- Paperback: 416 pages
- Publisher: The University of North Carolina Press; First Printing edition (March 25, 2002)
- Language: English
- ISBN-10: 0807853461
- ISBN-13: 978-0807853467
- Product Dimensions: 6 x 1 x 9 inches
- Shipping Weight: 1.2 pounds (View shipping rates and policies)
- Average Customer Review: 16 customer reviews
- Amazon Best Sellers Rank: #410,305 in Books (See Top 100 in Books)
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Close Harmony: A History of Southern Gospel Paperback – March 25, 2002
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From Library Journal
Goff (history, Appalachian State Univ.) spreads the word of white gospel music in this well-researched social history. Starting with the music's 19th-century evangelical roots, he charts the emergence of shape-note musical notation, which gained popularity through singing schools and songbooks. He then unearths gospel pioneers and religious entrepreneurs such as James David Vaughan, Virgil Stamps, and Jesse Baxter, who furthered the music through singing schools, monthly publications, songbook companies, radio stations, record labels, and such quartets as the Speer Family and the Lefevres. The author continues with the post-World War II commercialization of Southern gospel with television, gospel songwriters such as Lee Roy Abernathy, concerts, and professional groups such as the Blackwood Brothers, the Chuck Wagon Gang, and the Statesmen. Lastly, he charts the rise in the 1970s of the more secularized, popularized contemporary gospel of the Imperials and the subsequent reemergence of the conservative evangelical quartets. Basing his history on more than 60 interviews and dozens of other sources, Goff delivers a well-written account that engages despite its somewhat specialized focus. Recommended for gospel fans, social historians, and music libraries in the South. Dave Szatmary, Univ. of Washington, Seattle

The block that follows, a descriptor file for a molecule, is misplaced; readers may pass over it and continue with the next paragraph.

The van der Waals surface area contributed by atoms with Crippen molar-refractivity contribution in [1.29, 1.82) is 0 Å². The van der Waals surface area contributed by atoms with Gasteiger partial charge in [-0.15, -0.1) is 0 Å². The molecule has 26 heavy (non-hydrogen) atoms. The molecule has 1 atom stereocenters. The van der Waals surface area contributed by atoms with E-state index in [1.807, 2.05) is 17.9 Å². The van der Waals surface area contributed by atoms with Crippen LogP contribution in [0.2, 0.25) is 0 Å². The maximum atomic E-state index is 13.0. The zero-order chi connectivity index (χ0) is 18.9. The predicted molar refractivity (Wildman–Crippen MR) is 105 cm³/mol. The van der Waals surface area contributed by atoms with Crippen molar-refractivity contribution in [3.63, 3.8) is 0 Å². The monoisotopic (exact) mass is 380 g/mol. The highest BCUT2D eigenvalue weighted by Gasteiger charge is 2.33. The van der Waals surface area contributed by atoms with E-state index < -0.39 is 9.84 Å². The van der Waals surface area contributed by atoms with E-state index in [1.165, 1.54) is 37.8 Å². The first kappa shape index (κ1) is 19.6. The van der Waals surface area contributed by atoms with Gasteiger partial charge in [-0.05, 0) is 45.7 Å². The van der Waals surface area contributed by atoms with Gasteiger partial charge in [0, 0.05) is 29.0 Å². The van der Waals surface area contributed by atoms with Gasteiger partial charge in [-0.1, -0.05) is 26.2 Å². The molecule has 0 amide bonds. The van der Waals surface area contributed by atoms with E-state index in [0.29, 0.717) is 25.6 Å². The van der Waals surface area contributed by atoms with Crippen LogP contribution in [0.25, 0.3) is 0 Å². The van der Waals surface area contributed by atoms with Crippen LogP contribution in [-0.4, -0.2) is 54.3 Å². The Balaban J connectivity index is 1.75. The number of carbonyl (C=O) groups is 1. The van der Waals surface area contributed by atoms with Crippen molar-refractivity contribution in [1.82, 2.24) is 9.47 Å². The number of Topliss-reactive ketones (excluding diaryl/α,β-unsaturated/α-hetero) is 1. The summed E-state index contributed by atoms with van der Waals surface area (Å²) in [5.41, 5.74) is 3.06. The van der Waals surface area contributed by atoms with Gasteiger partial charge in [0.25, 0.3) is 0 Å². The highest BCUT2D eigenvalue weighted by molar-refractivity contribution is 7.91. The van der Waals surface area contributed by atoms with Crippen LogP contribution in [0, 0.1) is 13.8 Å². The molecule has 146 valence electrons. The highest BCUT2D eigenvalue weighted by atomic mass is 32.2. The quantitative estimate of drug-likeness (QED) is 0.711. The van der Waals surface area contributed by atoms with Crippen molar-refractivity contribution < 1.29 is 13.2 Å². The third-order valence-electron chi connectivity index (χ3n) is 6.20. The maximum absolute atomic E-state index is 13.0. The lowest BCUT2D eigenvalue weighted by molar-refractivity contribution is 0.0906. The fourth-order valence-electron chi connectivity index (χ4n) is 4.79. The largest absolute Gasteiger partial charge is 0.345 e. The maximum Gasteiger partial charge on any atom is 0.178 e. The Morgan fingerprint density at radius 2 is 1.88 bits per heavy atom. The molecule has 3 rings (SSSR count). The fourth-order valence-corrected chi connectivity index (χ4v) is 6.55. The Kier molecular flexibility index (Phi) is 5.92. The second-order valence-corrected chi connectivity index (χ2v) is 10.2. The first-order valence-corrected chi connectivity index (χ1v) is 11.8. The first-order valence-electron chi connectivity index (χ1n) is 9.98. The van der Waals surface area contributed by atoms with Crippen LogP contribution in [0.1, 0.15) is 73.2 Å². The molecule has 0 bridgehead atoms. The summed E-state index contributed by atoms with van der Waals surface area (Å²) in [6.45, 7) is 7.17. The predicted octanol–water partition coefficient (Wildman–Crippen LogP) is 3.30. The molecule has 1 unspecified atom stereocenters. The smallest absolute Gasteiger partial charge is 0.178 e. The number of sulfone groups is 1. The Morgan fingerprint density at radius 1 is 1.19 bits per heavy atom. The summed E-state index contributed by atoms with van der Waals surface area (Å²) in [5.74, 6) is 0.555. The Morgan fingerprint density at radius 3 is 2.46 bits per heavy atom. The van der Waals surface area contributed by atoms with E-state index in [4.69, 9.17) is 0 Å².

Copyright 2002 Reed Business Information, Inc.
It's good to finally have a good resource book of the music and people that we all dearly love. (Bill Gaither)
I am so happy that someone has written a book on the history of southern gospel music. I am especially glad that it was James R. Goff Jr. This is a wonderful book, and it really covers everything. (Dolly Parton)
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Coming from a religious background I have been aware of hymns, choruses, camp songs, and some Southern Gospel, but it was not until I lived in North Carolina in the late 1990s that I got a steady dose of Southern Gospel. While preparing for the early church service, I'd flip the radio onto the local station in Burlington and every Sunday for half an hour I'd hear what I'd call "old-time Gospel" singing. The radio commentator constantly suggested the listener was familiar with and eager to hear groups that I'd never heard, or heard of, before. I was intrigued, but had no way to learn more . . . other than to listen again next Sunday. Years later I picked up this book and it threw a huge light on that experience. There is, as they say, a whole 'nuther world, when you get off the Interstate and I am grateful for this book's being a virtual roadmap to the musical landscape of the rural South. As the author suggests, the "history" is still very much alive. I intend to use the book to guide my quest for both authentic American voices and authentic Christian voices that still influence large portions of America today.